When I look at all the questions that people send me, one of the more common themes I notice is confusion around the topic of putting together your weekly training cycle. So for my first edition of The Staley Strategies, I thought I'd elaborate on one of my all-time favorite strategies (this one being a tactic, technically speaking): the A-B split.

Note: Attention Charlie Francis – I'm not saying I invented this idea. I'm sure you came up with it long before I did!

Before tackling this particular method however, I'd like to revisit and pay homage to my longstanding belief that there is not, nor will there ever be, a "best" way when it comes to training.

The physiologic principle of adaptation guarantees that even if you managed to discover a strategy with no downsides, sooner or later that strategy will lose its teeth as your body becomes more and more efficient at handling the challenge it provides. This phenomenon is absolutely inviolate – you'll never find a way around the law of gravity, and you'll never devise the perfect training method.

Having said that, I think the A-B split comes tantalizingly close to perfect. Everyone can use it, almost all of the time, with kick-ass results. That's because the A-B split is a template: it won't lock you out of your favorite exercises, workout frequency, training method, or loading parameters. Instead, it'll just make them better.

So if you're a Waterbury fan, an EDT fan, or a Dan John fan for example, you can take these already great concepts and make them (in my opinion) even more productive. This makes the A-B split parasitic by nature. You'll almost feel like you're cheating!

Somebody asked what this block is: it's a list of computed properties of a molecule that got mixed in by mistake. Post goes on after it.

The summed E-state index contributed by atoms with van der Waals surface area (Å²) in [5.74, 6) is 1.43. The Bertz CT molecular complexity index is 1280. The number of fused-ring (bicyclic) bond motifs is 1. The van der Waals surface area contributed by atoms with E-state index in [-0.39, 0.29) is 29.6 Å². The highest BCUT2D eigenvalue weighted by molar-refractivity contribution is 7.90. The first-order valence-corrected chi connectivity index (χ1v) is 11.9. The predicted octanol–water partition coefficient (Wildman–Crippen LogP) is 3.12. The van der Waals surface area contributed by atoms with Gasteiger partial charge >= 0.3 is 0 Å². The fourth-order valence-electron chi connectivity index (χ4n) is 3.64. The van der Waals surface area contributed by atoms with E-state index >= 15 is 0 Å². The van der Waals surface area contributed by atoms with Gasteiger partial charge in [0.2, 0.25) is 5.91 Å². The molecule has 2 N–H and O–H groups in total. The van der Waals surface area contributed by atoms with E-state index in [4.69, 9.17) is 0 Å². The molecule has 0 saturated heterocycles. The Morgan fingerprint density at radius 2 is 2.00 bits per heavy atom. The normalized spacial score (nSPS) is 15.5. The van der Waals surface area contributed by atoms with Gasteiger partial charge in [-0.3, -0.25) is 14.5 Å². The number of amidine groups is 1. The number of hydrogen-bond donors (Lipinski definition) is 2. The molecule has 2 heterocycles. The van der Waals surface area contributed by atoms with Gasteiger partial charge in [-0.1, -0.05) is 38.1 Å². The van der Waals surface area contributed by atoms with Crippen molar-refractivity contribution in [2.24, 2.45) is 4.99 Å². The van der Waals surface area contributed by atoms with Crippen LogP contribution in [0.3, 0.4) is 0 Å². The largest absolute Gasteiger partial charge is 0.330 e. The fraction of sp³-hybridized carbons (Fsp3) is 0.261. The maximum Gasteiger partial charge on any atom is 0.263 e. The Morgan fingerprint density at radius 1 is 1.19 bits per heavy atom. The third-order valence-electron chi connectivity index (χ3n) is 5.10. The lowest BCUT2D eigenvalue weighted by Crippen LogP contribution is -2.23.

What also makes the A-B split so powerful is its simplicity. Here's an idea I've been working from for a long time now:

True story: I used to have a fitness column in a big men's lifestyle magazine. As I answered a question about avoiding shin splints, I wrote: "Shin splints are caused by a sudden increase in running or jumping volume." The editor sends it back asking me if I could put that "in plain English."

At that exact moment, my (then) 15-year old daughter happened to be downstairs in the kitchen. So I yelled over to her, "Hey Ash, if I say 'shin splints are caused by a sudden increase in running or jumping volume,' what do you think that means?" She yelled back, "I guess it means if you start doing a lot more running or jumping, it'll give you shin splints?"

It's intuitively obvious right? Okay.


How Do I Use The A-B Split?

Just follow these three steps:

Step One: Make a list of everything you need to do on a regular basis. You can think of this in terms of muscles, motor qualities, exercises, whatever. For the purposes of this article, I'll take a bodybuilding or general fitness approach and use muscles as an example. Here's my list, in no particular order: